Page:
This short road was put in in the late 90′s to serve three large acreages created after some of the fabled ‘Weldwood’ lands were sold and developed. Since some known petroglyphs were not far away, it was expected that some would be found on this land. When the logging took place, large areas of smooth sandstone -an ideal canvas for stone carvings -were exposed. Experts from the University of Victoria came up to search the land for any signs of the ancient graffiti. They found nothing and approved the subdivision.
The real trail is a narrow dedicated right-of-way that runs from the new road, between the acreages, to the site of some of the island’s most accessible petroglyphs, on the land adjacent to the United Church on South Road. Although the strip of land was dedicated by the developer, hands-on members of the local trails organization (GALTT) maintain the trail through it. By connecting to South Road, the trail is an important link in a series of trails that allow hikers and cyclists to get up and down the island and stay off the beaten track.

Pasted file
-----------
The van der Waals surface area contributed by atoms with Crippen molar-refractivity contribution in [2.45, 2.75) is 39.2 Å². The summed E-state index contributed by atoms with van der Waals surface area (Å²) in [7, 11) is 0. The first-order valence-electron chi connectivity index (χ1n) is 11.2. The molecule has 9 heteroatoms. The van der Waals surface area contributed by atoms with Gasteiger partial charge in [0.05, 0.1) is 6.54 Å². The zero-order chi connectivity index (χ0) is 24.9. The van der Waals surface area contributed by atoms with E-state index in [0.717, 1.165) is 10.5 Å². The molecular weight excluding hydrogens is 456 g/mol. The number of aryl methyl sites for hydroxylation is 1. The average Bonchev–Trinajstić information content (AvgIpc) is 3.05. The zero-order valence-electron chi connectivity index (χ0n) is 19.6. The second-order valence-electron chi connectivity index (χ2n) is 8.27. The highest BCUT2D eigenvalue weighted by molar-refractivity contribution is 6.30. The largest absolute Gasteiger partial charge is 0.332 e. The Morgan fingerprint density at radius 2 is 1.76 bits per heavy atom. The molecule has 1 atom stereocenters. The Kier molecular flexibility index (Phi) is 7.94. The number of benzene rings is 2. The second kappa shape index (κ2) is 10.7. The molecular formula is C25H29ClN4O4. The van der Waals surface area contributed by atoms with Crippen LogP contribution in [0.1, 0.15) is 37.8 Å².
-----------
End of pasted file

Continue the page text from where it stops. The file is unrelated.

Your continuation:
If you want to get a sense of how long it takes Gabriola to regenerate, take a walk down this trail. The land it passes through was cleared of all marketable timber in late 1996. All that remained standing were a scant few fir trees, some arbutus, and a smattering of alder and maple. Fourteen years later, much of it is looking pretty lush. One of the acreages is being turned into a ‘Small Species Sanctuary’ by its owner, who rescued it from being totally overgrown by the invasive broom – which he spent months pulling out by hand. With some simple techniques – primarily seeding the open land with some grains/grasses, the land is attracting lots of wildlife up and down the food chain, and becoming a gorgeous patch of gulf island ecosystem. It is different than the old forest, but no less beautiful.